I honestly feel like this is an authorial intervention, not a natural character thing (also, these types of stories don’t have characters per se, anyway, just functions), and that it has something to do with being terrified of being labeled a racist, terrified of being one of those authors who doesn’t know how to have a multicultural cast, and terrified of having a Rue problem. And I don’t know what to do with it, because if the book were all lily white people doing lily white things, would it be any better? Or would I be claiming about how murder should really be equal opportunity? I really don’t know, but it’s a conundrum.

Of course there are steps to take, and there are different ways to approach race depending on your story, your writing style, your comfort level, whatever. But I think the reason I don’t want to be nicer about this is that McNeil clearly had a little meta moment where she thought she could make her novel more interesting by playing with the fact that her characters had seen horror movies before, and then she crashed and burned by failing to understand what horror movies mean and do.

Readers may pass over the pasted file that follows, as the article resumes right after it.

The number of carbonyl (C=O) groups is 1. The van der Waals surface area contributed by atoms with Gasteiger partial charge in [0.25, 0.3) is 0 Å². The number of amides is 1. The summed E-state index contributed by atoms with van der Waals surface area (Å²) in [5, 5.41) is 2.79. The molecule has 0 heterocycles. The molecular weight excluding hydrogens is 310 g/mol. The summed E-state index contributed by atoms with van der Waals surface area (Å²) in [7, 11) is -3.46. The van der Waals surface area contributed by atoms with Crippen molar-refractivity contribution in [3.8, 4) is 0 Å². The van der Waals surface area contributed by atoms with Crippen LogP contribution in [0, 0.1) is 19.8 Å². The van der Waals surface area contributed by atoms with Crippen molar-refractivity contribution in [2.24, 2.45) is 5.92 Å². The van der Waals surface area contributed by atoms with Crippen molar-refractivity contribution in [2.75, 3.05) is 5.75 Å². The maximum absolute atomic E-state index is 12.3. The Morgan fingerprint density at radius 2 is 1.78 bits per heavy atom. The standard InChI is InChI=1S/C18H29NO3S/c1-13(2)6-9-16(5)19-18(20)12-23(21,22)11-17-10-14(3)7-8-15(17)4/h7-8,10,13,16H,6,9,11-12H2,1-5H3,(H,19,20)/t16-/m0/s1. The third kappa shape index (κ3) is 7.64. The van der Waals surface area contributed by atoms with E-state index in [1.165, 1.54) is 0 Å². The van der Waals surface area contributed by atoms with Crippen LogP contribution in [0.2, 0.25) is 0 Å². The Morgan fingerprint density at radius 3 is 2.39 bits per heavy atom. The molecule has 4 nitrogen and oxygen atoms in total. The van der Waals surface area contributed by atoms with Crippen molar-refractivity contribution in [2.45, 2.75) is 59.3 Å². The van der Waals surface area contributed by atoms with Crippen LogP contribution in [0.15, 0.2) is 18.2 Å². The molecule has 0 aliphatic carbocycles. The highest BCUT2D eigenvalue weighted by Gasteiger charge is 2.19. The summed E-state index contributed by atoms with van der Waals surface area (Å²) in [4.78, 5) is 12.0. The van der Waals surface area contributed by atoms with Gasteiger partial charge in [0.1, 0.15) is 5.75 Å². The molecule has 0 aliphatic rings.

But what is the answer to all of this? Keep using race epithets so that you can’t have people be shocked when the movie comes out, or don’t? Make your white characters care about racism even if they get it wrong, or write a manual for white antiracism at the expense of story? Be “Glee?” I don’t know.

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One thought on “the conundrum of avoiding the rue problem

  1. I remember how surprised some readers were at a character who as it turns out is black in the spectacular Newbery winner WHEN YOU REACH ME- it’s all done without guile or even a mention, the most natural way for kids.
    No preaching just rounded characters. Now this is when you know we are maturing, finally.